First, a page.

It Just Goes To Show How Much I Don’t Know

Egg shell inlaid ceramics

Egg shell inlaid ceramics

This week I visited a gallery, Spindrift, in Portscatho, which is local to me in Cornwall.  They have a good selection of ceramics, much of it quite functional and very lovely.  Most of it by local artists.  So I reached up to a high shelf and pointed to a pair of lovely green bottles.  They had a generous, welcoming shape but what intrigued me was the surface finish.  At first sight I thought that a crackle glaze might have been used, but that didn’t look quite right.  Were they raku fired?  No, the mottled effect was the colour IN the lines, which was a really lovely green.  What secrets were hidden here?

I commented on the vessels and asked if I might lift one down.  ” Those?” uttered the owner of the gallery with a slight twinkle in his eye, “By all means, but they are not for sale.  I bought them in a well known DIY shop a few years ago.  They cost £8:00 and I wanted them to hide my wifi.”  Oh how embarrassing! I am supposed to know about ceramics now.  I have a diploma so I must do, right?  Wrong!  I know nothing except how much I don’t know!

In fact I was reassured later in my conversation with the gallery owner, Fred, who told me that I was by no means the first person to be taken in by the vases.  He told me about the people who ‘knew it all’ and who would come in and tell their companions all about the techniques used and be completely incorrect about their theories.  In fact, I discovered, egg shell had played a crucial role in the creation of the surface.  I rushed home to look it up.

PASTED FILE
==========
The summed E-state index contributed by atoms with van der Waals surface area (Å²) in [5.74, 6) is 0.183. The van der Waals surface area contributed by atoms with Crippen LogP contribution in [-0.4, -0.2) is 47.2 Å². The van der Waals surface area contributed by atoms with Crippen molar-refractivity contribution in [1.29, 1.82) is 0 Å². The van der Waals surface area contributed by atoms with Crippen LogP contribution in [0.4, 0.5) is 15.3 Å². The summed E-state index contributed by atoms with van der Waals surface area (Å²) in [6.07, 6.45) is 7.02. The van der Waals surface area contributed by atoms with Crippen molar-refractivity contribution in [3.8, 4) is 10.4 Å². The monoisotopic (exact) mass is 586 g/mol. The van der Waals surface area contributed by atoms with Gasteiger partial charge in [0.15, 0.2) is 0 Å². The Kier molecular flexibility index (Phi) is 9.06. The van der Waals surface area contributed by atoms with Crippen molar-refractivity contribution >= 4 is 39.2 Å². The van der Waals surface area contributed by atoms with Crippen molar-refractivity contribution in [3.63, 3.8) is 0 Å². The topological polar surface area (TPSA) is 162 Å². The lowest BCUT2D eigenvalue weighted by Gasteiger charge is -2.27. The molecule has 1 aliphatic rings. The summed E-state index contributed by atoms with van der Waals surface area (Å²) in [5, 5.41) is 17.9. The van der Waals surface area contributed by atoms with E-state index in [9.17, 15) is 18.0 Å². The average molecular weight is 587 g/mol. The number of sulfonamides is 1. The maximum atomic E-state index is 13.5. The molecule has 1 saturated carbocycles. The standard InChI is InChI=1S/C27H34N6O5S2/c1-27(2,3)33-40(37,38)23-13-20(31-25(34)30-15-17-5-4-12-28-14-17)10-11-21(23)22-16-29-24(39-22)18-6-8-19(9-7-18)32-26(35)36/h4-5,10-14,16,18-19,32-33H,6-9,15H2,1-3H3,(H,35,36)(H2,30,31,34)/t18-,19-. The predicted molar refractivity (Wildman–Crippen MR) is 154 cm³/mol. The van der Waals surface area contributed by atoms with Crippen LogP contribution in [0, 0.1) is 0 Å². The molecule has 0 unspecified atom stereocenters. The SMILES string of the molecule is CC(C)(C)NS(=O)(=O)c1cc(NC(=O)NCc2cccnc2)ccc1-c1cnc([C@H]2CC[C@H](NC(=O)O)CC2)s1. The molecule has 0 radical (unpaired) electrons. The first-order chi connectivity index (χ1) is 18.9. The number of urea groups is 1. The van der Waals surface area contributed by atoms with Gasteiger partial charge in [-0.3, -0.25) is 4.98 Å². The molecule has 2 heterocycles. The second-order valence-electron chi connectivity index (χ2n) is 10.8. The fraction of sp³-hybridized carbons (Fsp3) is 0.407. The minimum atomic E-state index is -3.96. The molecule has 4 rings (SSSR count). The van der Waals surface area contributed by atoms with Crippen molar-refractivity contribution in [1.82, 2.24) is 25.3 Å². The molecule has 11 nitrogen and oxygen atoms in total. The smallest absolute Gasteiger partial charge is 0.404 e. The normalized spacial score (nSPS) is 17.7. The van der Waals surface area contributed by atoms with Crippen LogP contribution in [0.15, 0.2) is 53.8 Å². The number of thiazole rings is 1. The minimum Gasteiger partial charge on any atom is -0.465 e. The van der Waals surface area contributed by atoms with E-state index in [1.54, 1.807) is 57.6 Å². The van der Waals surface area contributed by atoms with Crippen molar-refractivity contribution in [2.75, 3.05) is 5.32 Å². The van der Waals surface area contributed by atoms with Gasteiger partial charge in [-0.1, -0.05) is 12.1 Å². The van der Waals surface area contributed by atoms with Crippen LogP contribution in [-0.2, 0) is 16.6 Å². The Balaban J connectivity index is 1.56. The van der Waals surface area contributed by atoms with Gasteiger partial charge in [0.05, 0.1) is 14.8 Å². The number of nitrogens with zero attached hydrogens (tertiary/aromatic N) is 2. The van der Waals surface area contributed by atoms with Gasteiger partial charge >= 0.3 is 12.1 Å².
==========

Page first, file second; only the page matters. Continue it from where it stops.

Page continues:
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I can feel an idea hatching . . . .

It transpired that this is done by a type of inlaying by the Chinese.  I found a U-tube video showing me how to do it and all sorts of images and instructions.  It got me wondering though.  How else might egg shell have been used in ceramics?  It is a great source of calcium which I know to be a secondary flux.  Fluxes are used to lower the melting point of the glass formers in a glaze.  Secondary fluxes only become active at higher temperatures and within that higher range calcium is a fairly useful addition to many a glaze recipe so . . . . what would happen?  I wonder . . . . . I feel some trials coming on as soon as I get back from my self imposed holiday from the studio.  Watch this space . . . .

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